Wolverhampton's Listed Buildings

Old Merridale Farm

Merridale Lane

As it was in the 1990s.

Listing: The Old Farmhouse and Dairy. II. House, subdivided. Late Medieval; remodelled circa early C17, extended circa C18 and with C20 alterations. Timber-framed, partly rebuilt and extended in brick, now all rendered. Gable-ended roof, cladding stripped off. Truncated axial, lateral and gable-end brick stacks.

PLAN: Hall and cross-wing; the cross-wing on the right [north] is late Medieval, its first floor was jettied on three sides and its ground floor divided into two rooms, the larger at the front. The main range was probably the site of the Medieval hall, rebuilt with two storeys and an attic in circa early C17 probably when the first floor of the cross-wing was rebuilt.

In about the C18 the walls of the hall range were rebuilt in brick, a 1-storey and attic 1-bay range was added at the left [south] end and a stair tower was built in the angle of the cross-wing at the rear. The wing behind the cross-wing is probably also C18.

In the C20 the cross-wing jetties were underbuilt and three shop fronts were inserted at the front.

EXTERIOR: 2 storey and attic and 1 storey and attic. Asymmetrical 3-window east front, to right projecting gabled cross-wing, to left 1-storey and attic. C20 3-light casements and flat-roof dormers. Three C20 shop fronts on ground floor. At the rear gabled cross-wing on left, gabled stair tower in the angle and lower gable-ended wing projecting from cross-wing.

As it is today.

INTERIOR: Cross-wing: timber-frame partition wall; front and back rooms have dragon beams, chamfered axial and cross-beams with step stops and unchamfered joists; chambers above have chamfered cross-beams and unchamfered joists.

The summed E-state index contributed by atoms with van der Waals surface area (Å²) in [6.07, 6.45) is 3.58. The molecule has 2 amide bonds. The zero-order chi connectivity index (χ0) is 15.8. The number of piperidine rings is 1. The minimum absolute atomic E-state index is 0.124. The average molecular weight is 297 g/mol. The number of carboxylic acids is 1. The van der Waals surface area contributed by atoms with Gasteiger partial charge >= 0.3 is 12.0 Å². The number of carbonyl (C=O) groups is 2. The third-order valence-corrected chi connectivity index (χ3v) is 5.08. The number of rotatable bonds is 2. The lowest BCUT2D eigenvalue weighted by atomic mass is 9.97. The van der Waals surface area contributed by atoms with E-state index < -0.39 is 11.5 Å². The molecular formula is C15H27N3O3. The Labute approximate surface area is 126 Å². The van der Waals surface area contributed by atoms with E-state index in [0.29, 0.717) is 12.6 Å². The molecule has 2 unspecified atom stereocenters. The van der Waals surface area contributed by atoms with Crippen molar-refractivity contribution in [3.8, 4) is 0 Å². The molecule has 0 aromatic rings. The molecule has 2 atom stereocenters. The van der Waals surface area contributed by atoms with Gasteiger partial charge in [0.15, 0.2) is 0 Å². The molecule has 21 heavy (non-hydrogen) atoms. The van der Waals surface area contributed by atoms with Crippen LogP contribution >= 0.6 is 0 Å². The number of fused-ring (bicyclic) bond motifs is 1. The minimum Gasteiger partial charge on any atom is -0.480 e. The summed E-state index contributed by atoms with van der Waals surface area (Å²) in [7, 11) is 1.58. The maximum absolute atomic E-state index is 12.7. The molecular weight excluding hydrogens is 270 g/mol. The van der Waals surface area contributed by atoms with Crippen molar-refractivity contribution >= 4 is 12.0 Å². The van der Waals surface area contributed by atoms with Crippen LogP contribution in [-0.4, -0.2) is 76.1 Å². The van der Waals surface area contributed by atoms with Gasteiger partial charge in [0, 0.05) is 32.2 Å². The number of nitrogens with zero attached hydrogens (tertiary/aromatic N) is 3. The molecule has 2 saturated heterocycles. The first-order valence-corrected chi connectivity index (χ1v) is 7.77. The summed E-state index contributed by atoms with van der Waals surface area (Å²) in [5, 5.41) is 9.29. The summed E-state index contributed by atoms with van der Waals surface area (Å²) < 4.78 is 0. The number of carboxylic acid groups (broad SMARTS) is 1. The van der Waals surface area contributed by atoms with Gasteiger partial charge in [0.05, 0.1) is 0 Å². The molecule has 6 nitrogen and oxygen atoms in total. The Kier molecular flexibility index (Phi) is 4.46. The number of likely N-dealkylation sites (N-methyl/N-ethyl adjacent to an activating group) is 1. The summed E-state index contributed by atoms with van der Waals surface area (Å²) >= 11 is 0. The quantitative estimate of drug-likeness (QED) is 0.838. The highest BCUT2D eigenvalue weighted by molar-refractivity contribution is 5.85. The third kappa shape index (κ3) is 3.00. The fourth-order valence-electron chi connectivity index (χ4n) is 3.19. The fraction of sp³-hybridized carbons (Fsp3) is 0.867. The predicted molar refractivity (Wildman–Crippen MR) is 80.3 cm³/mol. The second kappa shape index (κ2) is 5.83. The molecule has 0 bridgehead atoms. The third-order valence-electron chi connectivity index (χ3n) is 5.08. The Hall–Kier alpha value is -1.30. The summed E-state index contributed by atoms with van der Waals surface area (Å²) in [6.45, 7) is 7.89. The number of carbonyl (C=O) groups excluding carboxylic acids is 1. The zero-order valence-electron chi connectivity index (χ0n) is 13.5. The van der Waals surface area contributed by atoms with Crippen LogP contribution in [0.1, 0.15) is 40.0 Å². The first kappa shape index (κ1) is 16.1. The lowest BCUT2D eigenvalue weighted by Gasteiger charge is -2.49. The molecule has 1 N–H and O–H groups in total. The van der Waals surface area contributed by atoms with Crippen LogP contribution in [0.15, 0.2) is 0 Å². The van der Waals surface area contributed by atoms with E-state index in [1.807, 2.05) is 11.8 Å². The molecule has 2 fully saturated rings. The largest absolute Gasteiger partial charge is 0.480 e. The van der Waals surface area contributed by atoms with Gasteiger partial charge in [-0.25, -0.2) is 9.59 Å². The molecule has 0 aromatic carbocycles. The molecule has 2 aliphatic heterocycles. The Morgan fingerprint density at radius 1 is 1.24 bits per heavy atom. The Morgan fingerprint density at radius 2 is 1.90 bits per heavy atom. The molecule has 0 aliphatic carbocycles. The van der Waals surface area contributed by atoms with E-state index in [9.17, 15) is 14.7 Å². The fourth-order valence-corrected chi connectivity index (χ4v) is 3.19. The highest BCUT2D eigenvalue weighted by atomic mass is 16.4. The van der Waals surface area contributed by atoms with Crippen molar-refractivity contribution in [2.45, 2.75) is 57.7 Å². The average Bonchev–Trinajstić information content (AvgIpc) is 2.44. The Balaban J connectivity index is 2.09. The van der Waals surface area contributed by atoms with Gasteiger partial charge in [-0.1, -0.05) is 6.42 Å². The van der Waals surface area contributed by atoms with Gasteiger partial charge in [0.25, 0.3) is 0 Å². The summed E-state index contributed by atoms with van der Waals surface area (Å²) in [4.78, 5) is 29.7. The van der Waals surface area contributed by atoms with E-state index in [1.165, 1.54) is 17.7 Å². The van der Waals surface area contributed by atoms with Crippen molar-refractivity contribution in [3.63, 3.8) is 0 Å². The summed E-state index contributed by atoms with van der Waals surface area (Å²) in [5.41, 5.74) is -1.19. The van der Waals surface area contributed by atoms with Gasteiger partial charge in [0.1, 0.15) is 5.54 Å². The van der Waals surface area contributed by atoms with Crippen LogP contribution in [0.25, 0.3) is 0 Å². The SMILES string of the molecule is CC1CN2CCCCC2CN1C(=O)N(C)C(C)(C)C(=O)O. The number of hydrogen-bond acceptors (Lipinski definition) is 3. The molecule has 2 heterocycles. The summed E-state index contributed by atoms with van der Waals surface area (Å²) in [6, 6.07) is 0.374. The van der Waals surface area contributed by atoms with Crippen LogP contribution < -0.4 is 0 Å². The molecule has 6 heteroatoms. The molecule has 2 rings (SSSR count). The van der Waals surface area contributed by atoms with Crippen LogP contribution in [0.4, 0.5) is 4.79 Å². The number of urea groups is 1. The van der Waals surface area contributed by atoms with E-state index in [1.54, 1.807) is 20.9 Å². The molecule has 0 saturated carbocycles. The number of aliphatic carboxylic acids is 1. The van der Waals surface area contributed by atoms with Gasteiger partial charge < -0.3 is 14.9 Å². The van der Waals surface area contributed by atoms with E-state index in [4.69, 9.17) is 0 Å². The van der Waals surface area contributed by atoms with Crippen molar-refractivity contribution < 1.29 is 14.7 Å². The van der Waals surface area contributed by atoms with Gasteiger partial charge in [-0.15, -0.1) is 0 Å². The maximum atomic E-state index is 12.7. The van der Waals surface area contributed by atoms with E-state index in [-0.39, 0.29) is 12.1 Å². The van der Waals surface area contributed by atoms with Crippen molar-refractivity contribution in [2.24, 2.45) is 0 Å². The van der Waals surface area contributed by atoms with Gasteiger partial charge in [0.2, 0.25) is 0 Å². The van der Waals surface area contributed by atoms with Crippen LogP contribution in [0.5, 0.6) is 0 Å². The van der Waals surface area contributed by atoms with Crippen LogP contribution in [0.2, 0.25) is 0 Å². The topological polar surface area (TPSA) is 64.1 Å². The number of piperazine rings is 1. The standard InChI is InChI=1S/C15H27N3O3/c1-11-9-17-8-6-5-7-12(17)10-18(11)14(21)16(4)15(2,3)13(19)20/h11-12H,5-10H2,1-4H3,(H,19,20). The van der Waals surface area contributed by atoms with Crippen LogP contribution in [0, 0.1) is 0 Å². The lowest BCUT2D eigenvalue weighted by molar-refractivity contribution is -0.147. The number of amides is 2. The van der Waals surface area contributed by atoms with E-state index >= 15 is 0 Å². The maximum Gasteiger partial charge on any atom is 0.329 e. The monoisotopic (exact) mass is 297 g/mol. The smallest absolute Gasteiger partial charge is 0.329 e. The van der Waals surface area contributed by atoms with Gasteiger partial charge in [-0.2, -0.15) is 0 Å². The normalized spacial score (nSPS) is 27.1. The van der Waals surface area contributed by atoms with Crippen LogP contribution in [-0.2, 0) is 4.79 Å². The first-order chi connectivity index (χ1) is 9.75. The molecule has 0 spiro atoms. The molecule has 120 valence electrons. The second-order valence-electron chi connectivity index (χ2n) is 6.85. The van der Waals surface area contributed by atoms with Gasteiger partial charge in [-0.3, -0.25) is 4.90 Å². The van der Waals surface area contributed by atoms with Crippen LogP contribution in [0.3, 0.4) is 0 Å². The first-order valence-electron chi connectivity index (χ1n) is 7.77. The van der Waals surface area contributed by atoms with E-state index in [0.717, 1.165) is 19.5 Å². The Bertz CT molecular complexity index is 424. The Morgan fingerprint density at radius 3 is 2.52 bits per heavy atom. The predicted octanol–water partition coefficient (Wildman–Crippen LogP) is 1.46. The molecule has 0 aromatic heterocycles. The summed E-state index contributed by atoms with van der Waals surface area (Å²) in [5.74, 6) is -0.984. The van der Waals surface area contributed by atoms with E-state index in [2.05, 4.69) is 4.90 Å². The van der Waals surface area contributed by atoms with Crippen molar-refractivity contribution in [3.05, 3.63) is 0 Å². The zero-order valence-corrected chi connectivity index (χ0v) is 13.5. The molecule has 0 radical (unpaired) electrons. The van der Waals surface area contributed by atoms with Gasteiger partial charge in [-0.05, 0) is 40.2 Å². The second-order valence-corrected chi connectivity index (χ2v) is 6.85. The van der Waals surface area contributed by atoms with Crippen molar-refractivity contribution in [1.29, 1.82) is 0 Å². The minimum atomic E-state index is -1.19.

Main south range: former hall, has chamfered axial beam with ogee stops and unchamfered joists; hall chamber above also has chamfered axial beam with ogee stops; exposed in attic chamber above large purlins. Rear wing has chamfered cross-beam with waney end and unchamfered joists.

HISTORICAL NOTE: It was the home of the de Salfords family and there are references to the de Salfords of Merridale from the early C14.

Comment: The top photo shows what appears to be a derelict Victorian dump. It was saved from demolition by the alertness of Derek Thom, of the Wolverhampton Civic Society, and quick work by the Borough Council and English Heritage. It was listed the same day.  We have included almost the whole listing (above) as it is more interesting than usual and very important.  

An archaeological report produced in 2001 showed that there were sandstone walls and foundations which appeared to date back to the 12th century.  This would make it the oldest known building in Wolverhampton, other than St. Peter's.  The photos below were taken before any work, other than archaeological, had been done on the building.

This is a wall in the upper floor of the oldest wing.  Behind the later laths you can see wattles from the original wattle and daub wall.

The ceiling of the ground floor.     

One of the most interesting and important holes in Wolverhampton.  This is where the limestone wall was found that seems to date from about 1200, which makes it the oldest surviving building work in Wolverhampton (unless anyone can show some still existing bits of St. Peter's are older).  The wall runs from the hole towards the top right corner of the photo.

The owners, who had the garage next door and wanted to expand over this site and, when prevented from doing so by its being listed, put it on the market.  Luckily it was bought by a local builder who could see no profitable way of restoring it but was determined to use his skills to preserve this most valuable piece of local history.   (He must also have spent a lot of his money, without any real prospect of a return).  The building has been converted into flats, all the original bits have been retained and it looks great.

Many thanks to Chris Sedgemore and Maythorn Construction for permission to enter and photograph.

Note:  this is Old Merridale Farm.  New Merridale Farm became Bantock House.